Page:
It is sixty years ago this month that we crowned, Elizabeth Alexandra Mary, Queen Elizabeth II of England at Westminster Abbey. On the 2nd June 1953 the coronation took place but the twenty five years old Elizabeth ascended the throne upon the death of her father King George VI who had died on February 6th 1952.
The coronation ceremony is performed by the Archbishop of Canterbury who is the most senior cleric in the Church of England. This ancient ceremony has remained largely unchanged for a thousand years. The sovereign is presented to, and acclaimed by, the people then swears an oath to uphold the law and the Church. The monarch is anointed with oil and then crowned. The timing of the coronation has varied throughout British history, William The Conqueror was crowned on the day he became king the 25 December 1066, most of his successors were crowned within days or weeks after ascending to the throne whilst Elizabeth II's coronation was a year after the death of the late king. A monarch, however, accedes to the throne the moment their predecessor dies not when they are crowned and this is why we hear this saying "The King is dead. Long live the King." History has seen some monarchs not crowned at all due to circumstances occurring during the time between accession and coronation. Edward V and Lady Jane Grey were both deposed before they could be crowned, in 1483 and 1553 respectively. Edward VIII also went uncrowned, as he abdicated in 1936.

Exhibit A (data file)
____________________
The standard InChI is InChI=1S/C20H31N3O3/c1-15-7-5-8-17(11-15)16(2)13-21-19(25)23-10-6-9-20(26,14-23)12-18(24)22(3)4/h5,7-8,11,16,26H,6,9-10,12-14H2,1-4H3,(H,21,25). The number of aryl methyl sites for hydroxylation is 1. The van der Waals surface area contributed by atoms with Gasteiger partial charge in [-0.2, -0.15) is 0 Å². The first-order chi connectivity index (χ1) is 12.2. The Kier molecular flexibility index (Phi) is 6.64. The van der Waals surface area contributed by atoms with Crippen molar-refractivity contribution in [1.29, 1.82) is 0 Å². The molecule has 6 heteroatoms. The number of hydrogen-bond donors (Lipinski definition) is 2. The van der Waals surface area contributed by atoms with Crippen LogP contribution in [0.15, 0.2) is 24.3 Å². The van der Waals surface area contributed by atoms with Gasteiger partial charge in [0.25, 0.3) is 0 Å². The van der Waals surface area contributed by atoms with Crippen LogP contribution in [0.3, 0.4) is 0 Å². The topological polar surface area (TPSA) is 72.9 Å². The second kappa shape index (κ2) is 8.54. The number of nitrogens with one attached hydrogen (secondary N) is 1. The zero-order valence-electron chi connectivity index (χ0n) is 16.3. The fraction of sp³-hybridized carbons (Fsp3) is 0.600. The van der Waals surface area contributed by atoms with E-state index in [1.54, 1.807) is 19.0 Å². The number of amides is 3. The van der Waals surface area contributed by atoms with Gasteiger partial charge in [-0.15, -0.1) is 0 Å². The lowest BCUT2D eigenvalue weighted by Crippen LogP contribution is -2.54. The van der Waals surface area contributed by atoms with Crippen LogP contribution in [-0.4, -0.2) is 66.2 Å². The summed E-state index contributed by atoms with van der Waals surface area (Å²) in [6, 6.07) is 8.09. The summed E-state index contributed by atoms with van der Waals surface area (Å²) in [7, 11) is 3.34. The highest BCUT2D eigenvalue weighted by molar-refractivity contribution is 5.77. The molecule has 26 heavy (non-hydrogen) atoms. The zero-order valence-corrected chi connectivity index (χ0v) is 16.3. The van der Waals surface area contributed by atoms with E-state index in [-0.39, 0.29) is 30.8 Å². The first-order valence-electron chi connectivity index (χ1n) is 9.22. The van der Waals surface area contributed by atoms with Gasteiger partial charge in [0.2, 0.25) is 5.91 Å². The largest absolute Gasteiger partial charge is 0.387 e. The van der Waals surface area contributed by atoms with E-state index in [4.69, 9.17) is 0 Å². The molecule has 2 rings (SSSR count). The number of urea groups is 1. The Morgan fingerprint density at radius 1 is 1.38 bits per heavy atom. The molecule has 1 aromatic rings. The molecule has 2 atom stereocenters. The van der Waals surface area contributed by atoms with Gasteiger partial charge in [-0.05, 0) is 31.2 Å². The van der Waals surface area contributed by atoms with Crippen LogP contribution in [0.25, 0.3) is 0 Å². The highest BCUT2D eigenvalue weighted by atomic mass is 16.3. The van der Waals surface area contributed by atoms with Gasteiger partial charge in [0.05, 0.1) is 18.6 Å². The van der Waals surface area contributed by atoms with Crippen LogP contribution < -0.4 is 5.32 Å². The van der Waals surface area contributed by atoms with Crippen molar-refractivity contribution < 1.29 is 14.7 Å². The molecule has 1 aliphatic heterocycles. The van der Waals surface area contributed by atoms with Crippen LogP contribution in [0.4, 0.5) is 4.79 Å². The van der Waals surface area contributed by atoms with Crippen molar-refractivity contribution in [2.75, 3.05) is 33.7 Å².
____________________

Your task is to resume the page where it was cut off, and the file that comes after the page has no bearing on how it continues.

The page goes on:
The chair on which every King or Queen sits during the coronation is known as King Edwards Chair and except for three kings every monarch since the coronation of Edward II has been crowned on this chair. Edward I had commissioned a court painter to decorated the chair, you cannot see in this picture but there is a figure of a king, either Edward the Confessor or Edward I his feet resting on a lion painted on the back. Only traces of this original paintwork survive and the chair has been damaged with graffiti by visitors and boys form the Westminster school carving their names in the eighteenth and nineteenth centuries. In the early sixteenth century four gilt lions were added at the base of the chair but the present ones were placed there in 1727. Under the chair was a red sandstone stone that Edward I had brought back with him from his battles with the Scots. Edward, known as the Hammer of the Scots, was determined to bring Scotland under English control, he invaded Scotland in 1296 taking the town of Berwick and crushing Scottish forces at Dunbar. On his return to England he brought back the above mentioned stone. Known as the Stone of Scone it was the Scottish coronation stone that had been used for centuries in the coronation of the Kings of Scotland. In November 1996 the Stone was returned to the Scottish people and it is now on exhibition at Edinburgh Castle, but will be used for the coronation of our future monarchs.